“We have done a lot of market educations in the last 2 years and this year we will continue to accelerate growth in banking, transportation and security, plus develop new markets in eHealth, user based insurance, business applications, industrial IoT, oil gas, Smart Cities,” said Mirela.

On the contrary, Malaysian CSPs have falled behind in taking the leap with IoT. Telcos in Malaysia have been criticized for being too conservative; and they are making big plans to grow their presence in the IoT sector and catalyze Malaysia’s Smart Digital Nation vision.

Digi has identified some key industry players that are at more matured stage such as the public services and logistic area leveraging on IoT adoption to drive customer experience and enhance business growth.
Lee Shin Mei, the Head of Enterprise Business in Digi, shared with us that Digi is exploring and always open for IoT as this is one of their main drivers moving forward.

“The current focus is really about creating the customer awareness, looking out for opportunities to collaborate and getting the right partners in place to support the initiative. Once we build the business value and can show to our customers the benefits of IoT, this would eventually build a sensible commercial value for all parties. In terms of segment or industry, there is really no hard rule about this part,” she added.

What are the advice for solution providers targeting Southeast Asia?

What do you have to identify and prepare beforehand? How to access the market and justify the right local contacts?

Southeast Asia countries are generally quite similar in the focus area and highlighted verticals for IoT, but slight different approach or key points have to be taken care of for each country.

Let’s have a look at the views of local CSPs from specific countries in the region.

JD Montelibano, Globe, Philippines:

IoT has huge opportunities and unlimited use case that are relevant to the Philippine market. What solution providers must do is to understand pain points and problems in a local micro level. They also need to have platforms that are inter-operable with other systems to drive seamless integration through readily available APIs.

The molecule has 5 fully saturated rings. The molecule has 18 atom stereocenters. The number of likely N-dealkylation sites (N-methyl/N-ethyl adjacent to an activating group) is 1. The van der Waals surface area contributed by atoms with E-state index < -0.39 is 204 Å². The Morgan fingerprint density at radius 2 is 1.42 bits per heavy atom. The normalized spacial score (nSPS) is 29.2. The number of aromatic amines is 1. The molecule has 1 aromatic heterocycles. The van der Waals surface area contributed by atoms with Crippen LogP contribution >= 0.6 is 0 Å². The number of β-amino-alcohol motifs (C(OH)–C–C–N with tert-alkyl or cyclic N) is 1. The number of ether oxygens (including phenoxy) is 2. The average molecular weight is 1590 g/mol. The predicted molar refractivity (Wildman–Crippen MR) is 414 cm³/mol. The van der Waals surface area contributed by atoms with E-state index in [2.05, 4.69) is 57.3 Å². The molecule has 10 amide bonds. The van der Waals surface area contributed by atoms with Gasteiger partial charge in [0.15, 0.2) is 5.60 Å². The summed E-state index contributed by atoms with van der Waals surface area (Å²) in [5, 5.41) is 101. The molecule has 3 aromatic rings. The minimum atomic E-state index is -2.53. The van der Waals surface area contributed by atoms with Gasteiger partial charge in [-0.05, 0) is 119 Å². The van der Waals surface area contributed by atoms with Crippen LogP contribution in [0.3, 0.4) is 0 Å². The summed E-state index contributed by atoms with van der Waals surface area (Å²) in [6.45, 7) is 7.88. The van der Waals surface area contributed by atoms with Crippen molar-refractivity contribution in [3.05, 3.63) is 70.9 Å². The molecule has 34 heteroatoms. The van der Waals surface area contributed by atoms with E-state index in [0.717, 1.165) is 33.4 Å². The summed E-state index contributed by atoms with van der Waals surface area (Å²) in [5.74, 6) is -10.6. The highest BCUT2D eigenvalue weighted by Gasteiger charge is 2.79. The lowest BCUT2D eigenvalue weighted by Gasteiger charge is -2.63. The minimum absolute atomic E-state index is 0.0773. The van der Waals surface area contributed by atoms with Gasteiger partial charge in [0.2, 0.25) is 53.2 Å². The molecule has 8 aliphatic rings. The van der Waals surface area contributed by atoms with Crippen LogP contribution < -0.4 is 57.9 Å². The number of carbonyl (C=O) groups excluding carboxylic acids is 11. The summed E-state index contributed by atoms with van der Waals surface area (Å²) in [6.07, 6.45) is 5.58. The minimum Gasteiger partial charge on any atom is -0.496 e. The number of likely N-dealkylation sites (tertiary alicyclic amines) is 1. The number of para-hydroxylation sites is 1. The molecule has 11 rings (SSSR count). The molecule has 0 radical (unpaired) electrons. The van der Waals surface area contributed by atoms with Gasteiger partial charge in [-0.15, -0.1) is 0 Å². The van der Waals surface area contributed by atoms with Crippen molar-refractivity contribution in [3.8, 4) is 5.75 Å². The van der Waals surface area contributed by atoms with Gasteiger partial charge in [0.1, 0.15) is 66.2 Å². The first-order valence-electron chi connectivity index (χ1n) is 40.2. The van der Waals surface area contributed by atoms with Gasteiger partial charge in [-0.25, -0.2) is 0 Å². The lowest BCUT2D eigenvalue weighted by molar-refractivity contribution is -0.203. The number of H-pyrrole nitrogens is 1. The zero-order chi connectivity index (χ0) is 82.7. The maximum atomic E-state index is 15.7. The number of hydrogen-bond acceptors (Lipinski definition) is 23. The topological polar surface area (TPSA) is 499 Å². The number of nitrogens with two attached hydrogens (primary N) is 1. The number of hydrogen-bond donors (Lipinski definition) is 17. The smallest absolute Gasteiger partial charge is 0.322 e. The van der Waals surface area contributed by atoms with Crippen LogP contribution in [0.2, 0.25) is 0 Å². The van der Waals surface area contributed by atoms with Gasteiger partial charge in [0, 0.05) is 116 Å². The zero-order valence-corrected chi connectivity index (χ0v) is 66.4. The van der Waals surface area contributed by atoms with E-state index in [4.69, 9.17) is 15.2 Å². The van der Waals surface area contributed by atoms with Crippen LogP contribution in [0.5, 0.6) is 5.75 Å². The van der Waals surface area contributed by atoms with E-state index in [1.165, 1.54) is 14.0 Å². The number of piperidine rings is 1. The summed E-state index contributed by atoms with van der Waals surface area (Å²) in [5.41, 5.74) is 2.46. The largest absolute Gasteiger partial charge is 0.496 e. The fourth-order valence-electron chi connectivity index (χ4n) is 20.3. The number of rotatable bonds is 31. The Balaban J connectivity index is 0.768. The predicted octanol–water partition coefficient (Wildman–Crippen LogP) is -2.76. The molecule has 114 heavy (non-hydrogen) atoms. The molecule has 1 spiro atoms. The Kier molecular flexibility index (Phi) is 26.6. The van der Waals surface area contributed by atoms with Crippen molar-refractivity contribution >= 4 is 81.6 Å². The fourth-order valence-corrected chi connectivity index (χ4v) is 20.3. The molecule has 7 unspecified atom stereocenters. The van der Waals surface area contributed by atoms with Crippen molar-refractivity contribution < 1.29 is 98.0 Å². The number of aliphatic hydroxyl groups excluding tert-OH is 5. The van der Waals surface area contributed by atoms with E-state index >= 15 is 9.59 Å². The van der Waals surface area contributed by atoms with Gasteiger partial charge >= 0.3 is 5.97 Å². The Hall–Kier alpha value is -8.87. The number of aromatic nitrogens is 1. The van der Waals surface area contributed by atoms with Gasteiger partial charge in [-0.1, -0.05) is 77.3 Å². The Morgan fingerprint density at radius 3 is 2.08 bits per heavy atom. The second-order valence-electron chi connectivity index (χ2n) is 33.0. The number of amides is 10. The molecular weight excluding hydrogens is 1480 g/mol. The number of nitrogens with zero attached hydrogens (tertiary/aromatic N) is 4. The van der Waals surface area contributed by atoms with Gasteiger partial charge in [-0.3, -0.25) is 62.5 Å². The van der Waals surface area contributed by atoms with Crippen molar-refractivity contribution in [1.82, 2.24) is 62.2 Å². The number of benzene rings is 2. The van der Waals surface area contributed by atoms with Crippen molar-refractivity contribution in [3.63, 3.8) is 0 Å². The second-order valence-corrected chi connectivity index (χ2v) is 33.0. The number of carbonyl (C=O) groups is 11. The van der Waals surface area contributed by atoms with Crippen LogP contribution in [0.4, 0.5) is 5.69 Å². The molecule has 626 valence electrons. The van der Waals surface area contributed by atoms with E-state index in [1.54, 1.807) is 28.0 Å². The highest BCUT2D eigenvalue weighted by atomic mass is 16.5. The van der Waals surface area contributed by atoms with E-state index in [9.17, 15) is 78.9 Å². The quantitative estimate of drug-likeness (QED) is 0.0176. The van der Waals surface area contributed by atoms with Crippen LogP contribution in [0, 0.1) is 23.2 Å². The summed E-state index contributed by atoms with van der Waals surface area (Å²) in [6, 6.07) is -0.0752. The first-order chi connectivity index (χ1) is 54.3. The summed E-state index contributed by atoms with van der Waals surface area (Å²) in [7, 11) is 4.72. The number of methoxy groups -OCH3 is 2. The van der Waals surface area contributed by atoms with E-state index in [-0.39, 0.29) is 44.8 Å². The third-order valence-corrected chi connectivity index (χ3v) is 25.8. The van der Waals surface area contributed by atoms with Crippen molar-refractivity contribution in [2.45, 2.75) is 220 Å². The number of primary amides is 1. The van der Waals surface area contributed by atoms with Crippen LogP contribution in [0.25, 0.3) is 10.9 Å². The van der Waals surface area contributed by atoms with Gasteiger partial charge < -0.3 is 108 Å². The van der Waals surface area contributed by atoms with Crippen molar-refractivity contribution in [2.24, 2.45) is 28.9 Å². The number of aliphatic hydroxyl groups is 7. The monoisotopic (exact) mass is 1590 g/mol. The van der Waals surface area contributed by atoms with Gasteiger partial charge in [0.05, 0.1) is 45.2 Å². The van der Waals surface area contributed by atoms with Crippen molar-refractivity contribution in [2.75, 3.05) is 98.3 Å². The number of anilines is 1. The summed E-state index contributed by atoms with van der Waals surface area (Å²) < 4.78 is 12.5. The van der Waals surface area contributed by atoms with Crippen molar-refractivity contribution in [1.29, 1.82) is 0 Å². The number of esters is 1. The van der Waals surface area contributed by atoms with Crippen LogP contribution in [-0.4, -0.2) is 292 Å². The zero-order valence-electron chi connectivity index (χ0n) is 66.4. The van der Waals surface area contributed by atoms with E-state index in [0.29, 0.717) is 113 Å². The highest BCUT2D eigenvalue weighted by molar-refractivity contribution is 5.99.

Yuttasart Nitipaichit, CAT, Thailand:

Solution providers should study and truly understand problems of cities in Thailand in order to provide real solutions that could really solve the problems. In addition, they should consider partnering with infrastructure providers and end user device manufacturers as well to provide complete solutions. They should make sure that the value of their proposed solutions is higher and worth the proposed cost of investment.

Mirela Juravle, Indosat Ooredoo, Indonesia:

Indonesia market offers huge opportunities, and this is the top 3 advice I can give for solutions providers to be successful:

  1. Know the market, know the regulations
  2. Partner with a local company or establish local office
  3. Be flexible

Lee Shin Mei, Digi, Malaysia

Have creative ideas or products but also remember to be practical so as the end goal is to simplify and enhance customer experiences. Solution providers can also leverage on partnerships with telcos to create a more viable solution that offers end-to-end approach.

Receiving international IoT stakeholders with open arms

Over the comments and feedback I have received for my previous posts, there is one question that popped up frequently: Is partnership essential?

Southeast Asia is a dynamic market, with vibrant culture and varying work approach. Much work has to be done to be familiar with the ways businesses work in each country.

While telecommunication operators and governments are positively encouraging IoT solution providers from both local and abroad to help tackle local problems via technology, I believe having a contact point who has been around and understands the local market would be the most direct, fastest and safest way to access the pool of demand.

What do you think?

Asia IoT Business Platform partners with major telcos in Philippines, Thailand, Indonesia and Malaysia to educate enterprise on IoT adoption and raise awareness of the key business model transformation opportunities that can be tapped on.

Our telco partners include Smart, Globe, AIS, dtac, CAT, True,Telkomsel, Indosat, XL Axiata, Telkom Malaysia, Digi, Maxis, Celcom, etc.

If you are  looking to connect to the local telcos in Southeast Asia, feel free to get in touch. Comments and feedback are greatly appreciated.

Sue Yuin

[:en]The Internet of Things (IoT) has been hailed as the innovation that will change the way companies work, altering our behaviour and offering potential for new business models.

The IoT market potential in Malaysia is predicted to register $2.2 billion by 2020. According to Prof. Dr. Sharin bin Sahib, the Vice Chancellor of the Universiti Teknikal, who spoke at the 6th Asia IoT Business Platform: IoT Malaysia, this development is expected to grow exponentially beyond 2020 to reach $10.5 billion in 2025.


Prof. Dr. Sharin bin Sahib states that Malaysia has an encouraging environment and a strong starting point to foster and spur on IoT within its market.

  • Mobile penetration in Malaysia reached 143.7% in 1Q2014